The Quantitative Reasoning section provides an on-screen calculator. You’re not permitted to bring in and use your own calculator.

Paper-Delivered Test

GRE Breakdown Paper Test

The first section of the paper version of the GRE will always be Analytical Writing. The following sections will be a mix of Verbal Reasoning and Quantitative Reasoning sections presented in any order. For the Quantitative Reasoning sections, the test coordinator will provide a calculator. For all sections, you’ll place your answers in the test booklet.

Strategizing for Success

Studying and Taking Practice Tests

Make a study plan that starts months ahead of the GRE test date, giving you have plenty of time to prepare without it seeming overwhelming. There are plenty of helpful strategies you can use to help you. Some people take test-prep classes. Others study on their own or with a partner or study group, using a good GRE study guide and flashcard system.

Taking GRE practice tests plays a huge role in studying and performing on the test.

  • First, you test your knowledge to identify gaps. You can focus on study plans on your weak areas.
  • Second, you’ll gain insight into the types of test questions and get used to answering each type, making you gain speed.
  • Third, you can take some of the practice tests within the specified time limits. Limited time helps you to figure out the pace you’ll need to set. It will also help you build stamina for the long, three-plus hour test session.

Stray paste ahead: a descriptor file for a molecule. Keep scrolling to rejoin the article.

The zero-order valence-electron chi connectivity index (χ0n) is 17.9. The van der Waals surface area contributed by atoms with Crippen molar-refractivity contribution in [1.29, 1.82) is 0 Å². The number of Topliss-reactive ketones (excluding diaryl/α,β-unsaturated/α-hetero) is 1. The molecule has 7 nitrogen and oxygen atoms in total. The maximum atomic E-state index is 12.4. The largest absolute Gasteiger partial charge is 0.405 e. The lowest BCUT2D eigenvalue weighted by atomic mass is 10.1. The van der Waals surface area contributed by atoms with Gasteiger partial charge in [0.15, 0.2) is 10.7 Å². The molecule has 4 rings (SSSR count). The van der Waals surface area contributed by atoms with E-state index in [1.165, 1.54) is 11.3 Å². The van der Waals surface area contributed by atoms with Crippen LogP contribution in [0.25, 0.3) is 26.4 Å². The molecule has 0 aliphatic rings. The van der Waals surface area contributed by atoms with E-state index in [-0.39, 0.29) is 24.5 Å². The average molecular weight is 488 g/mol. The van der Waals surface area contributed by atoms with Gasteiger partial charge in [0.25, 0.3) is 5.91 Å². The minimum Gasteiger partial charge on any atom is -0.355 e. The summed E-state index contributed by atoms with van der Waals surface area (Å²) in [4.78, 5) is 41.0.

Answering questions

On the GRE, only correct answers receive a score. If you skip a question or answer one incorrectly, it doesn’t show in your score as a positive or negative. The correct response scores are added up, and the total number of points forms your raw score. This gives you a clue to the strategy in answering difficult questions.

When you find a question that you can’t answer, you can initially skip the question. Don’t waste time spinning your wheels and feeling anxiety over the question. If there’s time left at the end of a section session, go back and try again. If you have an educated guess or can eliminate a couple of responses in multiple-choice, give it your best guess. Either way, the response won’t hurt you and if you happen to get the correct answer, you’ll get credit.

Long Test, No Problem

After all of your strategizing and getting ready for the GRE, the time won’t seem as long because you know you’ll spend it well. Once you begin the exam, you’ll get into the flow of reading, thinking, calculating, and responding. You’ll know how to handle difficult questions, using the best course of action. When the test coordinator says that time is up, you may feel surprised that by managing your actions before the test, the test didn’t seem to take that long at all.

Published by

Jay Willis

Jay Willis joined Mometrix as Vice President of Sales in 2009, and has developed several key strategic relationships that have enhanced the distribution of Mometrix products. With nearly 20 years of sales experience in the publishing industry, his dedication to providing the highest quality experience for customers, coupled with his sales and marketing expertise, has resulted in significant growth of the Institutional Sales division. Learn more